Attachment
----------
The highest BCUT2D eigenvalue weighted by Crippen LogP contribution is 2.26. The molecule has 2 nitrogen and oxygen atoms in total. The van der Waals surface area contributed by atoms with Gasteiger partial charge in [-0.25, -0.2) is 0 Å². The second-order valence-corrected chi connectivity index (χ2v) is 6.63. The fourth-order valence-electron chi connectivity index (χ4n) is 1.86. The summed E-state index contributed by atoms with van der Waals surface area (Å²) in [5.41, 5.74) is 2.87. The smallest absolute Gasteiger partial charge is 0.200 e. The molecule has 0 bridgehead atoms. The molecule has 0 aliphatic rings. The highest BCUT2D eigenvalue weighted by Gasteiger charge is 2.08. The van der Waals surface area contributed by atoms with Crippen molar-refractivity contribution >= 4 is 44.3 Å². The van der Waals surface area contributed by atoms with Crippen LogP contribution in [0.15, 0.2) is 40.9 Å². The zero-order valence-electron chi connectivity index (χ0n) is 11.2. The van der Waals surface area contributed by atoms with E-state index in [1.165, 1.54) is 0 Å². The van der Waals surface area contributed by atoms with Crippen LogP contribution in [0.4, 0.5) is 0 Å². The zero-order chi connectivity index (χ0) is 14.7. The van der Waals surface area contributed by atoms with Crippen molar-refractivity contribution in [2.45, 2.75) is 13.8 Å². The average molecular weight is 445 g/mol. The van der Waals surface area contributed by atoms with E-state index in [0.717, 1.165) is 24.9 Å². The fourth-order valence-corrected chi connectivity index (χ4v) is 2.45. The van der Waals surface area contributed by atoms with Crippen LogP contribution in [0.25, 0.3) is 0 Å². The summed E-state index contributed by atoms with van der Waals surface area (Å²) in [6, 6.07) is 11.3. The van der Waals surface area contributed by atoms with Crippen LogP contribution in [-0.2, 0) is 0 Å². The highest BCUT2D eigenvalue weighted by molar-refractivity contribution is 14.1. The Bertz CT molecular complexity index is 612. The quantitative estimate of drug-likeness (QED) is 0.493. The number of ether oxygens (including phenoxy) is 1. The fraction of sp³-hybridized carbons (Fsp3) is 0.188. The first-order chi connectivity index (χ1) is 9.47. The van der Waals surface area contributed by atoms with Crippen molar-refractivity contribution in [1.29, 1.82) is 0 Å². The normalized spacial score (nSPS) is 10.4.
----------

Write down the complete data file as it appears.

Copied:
The highest BCUT2D eigenvalue weighted by Crippen LogP contribution is 2.26. The molecule has 2 nitrogen and oxygen atoms in total. The van der Waals surface area contributed by atoms with Gasteiger partial charge in [-0.25, -0.2) is 0 Å². The second-order valence-corrected chi connectivity index (χ2v) is 6.63. The fourth-order valence-electron chi connectivity index (χ4n) is 1.86. The summed E-state index contributed by atoms with van der Waals surface area (Å²) in [5.41, 5.74) is 2.87. The smallest absolute Gasteiger partial charge is 0.200 e. The molecule has 0 bridgehead atoms. The molecule has 0 aliphatic rings. The highest BCUT2D eigenvalue weighted by Gasteiger charge is 2.08. The van der Waals surface area contributed by atoms with Crippen molar-refractivity contribution >= 4 is 44.3 Å². The van der Waals surface area contributed by atoms with Crippen LogP contribution in [0.15, 0.2) is 40.9 Å². The zero-order valence-electron chi connectivity index (χ0n) is 11.2. The van der Waals surface area contributed by atoms with E-state index in [1.165, 1.54) is 0 Å². The van der Waals surface area contributed by atoms with Crippen LogP contribution in [0.4, 0.5) is 0 Å². The zero-order chi connectivity index (χ0) is 14.7. The van der Waals surface area contributed by atoms with Crippen molar-refractivity contribution in [2.45, 2.75) is 13.8 Å². The average molecular weight is 445 g/mol. The van der Waals surface area contributed by atoms with E-state index in [0.717, 1.165) is 24.9 Å². The fourth-order valence-corrected chi connectivity index (χ4v) is 2.45. The van der Waals surface area contributed by atoms with Crippen LogP contribution in [0.25, 0.3) is 0 Å². The summed E-state index contributed by atoms with van der Waals surface area (Å²) in [6, 6.07) is 11.3. The van der Waals surface area contributed by atoms with Crippen LogP contribution in [-0.2, 0) is 0 Å². The highest BCUT2D eigenvalue weighted by molar-refractivity contribution is 14.1. The Bertz CT molecular complexity index is 612. The quantitative estimate of drug-likeness (QED) is 0.493. The number of ether oxygens (including phenoxy) is 1. The fraction of sp³-hybridized carbons (Fsp3) is 0.188. The first-order chi connectivity index (χ1) is 9.47. The van der Waals surface area contributed by atoms with Crippen molar-refractivity contribution in [1.29, 1.82) is 0 Å². The normalized spacial score (nSPS) is 10.4.